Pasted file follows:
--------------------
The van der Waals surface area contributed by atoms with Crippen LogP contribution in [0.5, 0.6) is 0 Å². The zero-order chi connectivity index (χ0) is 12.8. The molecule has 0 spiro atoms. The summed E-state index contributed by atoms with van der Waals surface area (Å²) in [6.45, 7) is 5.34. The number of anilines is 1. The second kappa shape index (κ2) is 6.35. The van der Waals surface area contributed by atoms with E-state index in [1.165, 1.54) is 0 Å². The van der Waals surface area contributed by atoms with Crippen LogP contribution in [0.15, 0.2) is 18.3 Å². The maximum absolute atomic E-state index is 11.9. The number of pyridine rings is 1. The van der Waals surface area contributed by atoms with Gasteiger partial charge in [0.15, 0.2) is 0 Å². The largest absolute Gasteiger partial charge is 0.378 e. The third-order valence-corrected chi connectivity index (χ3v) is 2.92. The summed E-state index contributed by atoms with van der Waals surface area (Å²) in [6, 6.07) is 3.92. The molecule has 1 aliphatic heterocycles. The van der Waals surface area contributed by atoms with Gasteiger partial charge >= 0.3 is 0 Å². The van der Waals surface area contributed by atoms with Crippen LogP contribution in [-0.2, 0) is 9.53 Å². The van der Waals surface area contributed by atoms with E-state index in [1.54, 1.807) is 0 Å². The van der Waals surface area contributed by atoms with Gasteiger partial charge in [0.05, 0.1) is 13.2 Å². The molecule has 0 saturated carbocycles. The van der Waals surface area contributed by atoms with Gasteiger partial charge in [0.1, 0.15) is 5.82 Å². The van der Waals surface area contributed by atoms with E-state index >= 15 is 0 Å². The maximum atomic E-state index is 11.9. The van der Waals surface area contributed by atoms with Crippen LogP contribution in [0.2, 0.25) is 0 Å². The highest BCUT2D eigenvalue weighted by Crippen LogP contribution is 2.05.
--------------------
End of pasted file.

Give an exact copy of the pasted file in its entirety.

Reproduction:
The van der Waals surface area contributed by atoms with Crippen LogP contribution in [0.5, 0.6) is 0 Å². The zero-order chi connectivity index (χ0) is 12.8. The molecule has 0 spiro atoms. The summed E-state index contributed by atoms with van der Waals surface area (Å²) in [6.45, 7) is 5.34. The number of anilines is 1. The second kappa shape index (κ2) is 6.35. The van der Waals surface area contributed by atoms with E-state index in [1.165, 1.54) is 0 Å². The van der Waals surface area contributed by atoms with Crippen LogP contribution in [0.15, 0.2) is 18.3 Å². The maximum absolute atomic E-state index is 11.9. The number of pyridine rings is 1. The van der Waals surface area contributed by atoms with Gasteiger partial charge in [0.15, 0.2) is 0 Å². The largest absolute Gasteiger partial charge is 0.378 e. The third-order valence-corrected chi connectivity index (χ3v) is 2.92. The summed E-state index contributed by atoms with van der Waals surface area (Å²) in [6, 6.07) is 3.92. The molecule has 1 aliphatic heterocycles. The van der Waals surface area contributed by atoms with Gasteiger partial charge >= 0.3 is 0 Å². The van der Waals surface area contributed by atoms with Crippen LogP contribution in [-0.2, 0) is 9.53 Å². The van der Waals surface area contributed by atoms with E-state index in [1.54, 1.807) is 0 Å². The van der Waals surface area contributed by atoms with Gasteiger partial charge in [0.05, 0.1) is 13.2 Å². The molecule has 0 saturated carbocycles. The van der Waals surface area contributed by atoms with Gasteiger partial charge in [0.1, 0.15) is 5.82 Å². The van der Waals surface area contributed by atoms with E-state index >= 15 is 0 Å². The maximum atomic E-state index is 11.9. The van der Waals surface area contributed by atoms with Crippen LogP contribution in [0.2, 0.25) is 0 Å². The highest BCUT2D eigenvalue weighted by Crippen LogP contribution is 2.05.